Blue Flower

Cranial osteopathy, also referred to as Cranio-Scaral osteopathy or Craniosacral Therapy is a very gentle way of working with the body using light touch, so is especially suitable for children and new born babies. Many find this very relaxing. You can contact us directly and book in and if we feel it is more appropriate that they see a medical doctor, then we are qualified to advise as such. On the other hand if you are concerned by all means please have your child checked out with their GP &/or Paediatrician. If they are not worried and you are still concerned, then we are also happy to see your child.

The aim of cranial osteopathy is to encourage & maximise health to give the child (or adult for that matter) the best possible chance of optimum health & therefore life thereafter.

Usually the younger the child, the quicker they respond, as they have a greater capacity to heal, compensate & adapt. This is because there is still a huge amount of growth & development going on in the body, brain & nervous system of the new born. Certain problems are so common as to be regarded as 'normal', but we shouldn't confuse 'normal' with healthy. Often parents are told - They'll grow out of it! And many do in time, as their little bodies learn to adapt. But if we are able to release or at least reduce some of the stresses & strains, then the question is why wouldn't you at least try? And why put child & parent through this distressful period if there was an approach that may help?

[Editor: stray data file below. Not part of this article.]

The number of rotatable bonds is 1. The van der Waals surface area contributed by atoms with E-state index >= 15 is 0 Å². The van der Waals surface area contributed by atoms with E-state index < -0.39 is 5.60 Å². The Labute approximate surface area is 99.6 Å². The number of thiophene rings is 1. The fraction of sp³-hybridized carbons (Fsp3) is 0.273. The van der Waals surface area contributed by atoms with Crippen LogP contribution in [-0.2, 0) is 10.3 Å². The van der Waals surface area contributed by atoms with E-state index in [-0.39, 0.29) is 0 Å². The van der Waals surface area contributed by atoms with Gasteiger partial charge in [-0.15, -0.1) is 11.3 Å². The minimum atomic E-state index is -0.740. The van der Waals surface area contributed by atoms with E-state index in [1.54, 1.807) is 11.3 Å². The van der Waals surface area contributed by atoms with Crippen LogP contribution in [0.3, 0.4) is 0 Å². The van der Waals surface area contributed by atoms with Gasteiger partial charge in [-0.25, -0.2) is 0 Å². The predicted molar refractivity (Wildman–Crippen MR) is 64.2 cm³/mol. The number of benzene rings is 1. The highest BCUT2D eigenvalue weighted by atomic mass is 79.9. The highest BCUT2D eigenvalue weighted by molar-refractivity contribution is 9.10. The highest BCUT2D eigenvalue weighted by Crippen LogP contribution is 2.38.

Cranial Osteopathy FAQ'sBaby recieving cranial osteopathy

Is my baby too young for cranial osteopathy?

No child is too young for treatment. Premature babies have been treated with cranial osteopathy while still in an incubator.

How may treatments are likely to be needed?

For newborn babies, then usually only 2 - 3 treatments are needed. Older children or those with more complex issues may require more treatment.

How will I know that the treatment is helping?

We should know after 2 or 3 treatments, but if there has been no initial response after treatment or gradual improvement by then, then we know that we need to rethink.

How much does treatment cost?

All children & babies are treated at a reduced 'concessionary' rate, please check the price list page.

How long is left between treatments?

Usually weekly. A week is usually sufficient time to adjust for any changes made. In more complex cases of an ongoing problem, then the treatment would initially weekly, then assuming they're improving sessions can be less often depending on their response and needs.

Is there any pressure or manipulation involved?

Only the very lightest of touch is used so no, this would not be regarded as manipulation.

Do you just work on the head?

No - the cranio-sacral mechanism or 'involuntary movement system' (IMS) continues throughout the body, and while the head is a key area to asses & treat other areas are usually treated also.

Theoretical example based on anatomy & physiology

If there is excess tension in the chest and diaphragm, due to ongoing stress, then this may irritate the entrance to the stomach, causing excess production of stomach acid. If we are able to release the tension in the diaphragm, then that could reduce the irritation of the stomach, then the overproduction of acid may calm down.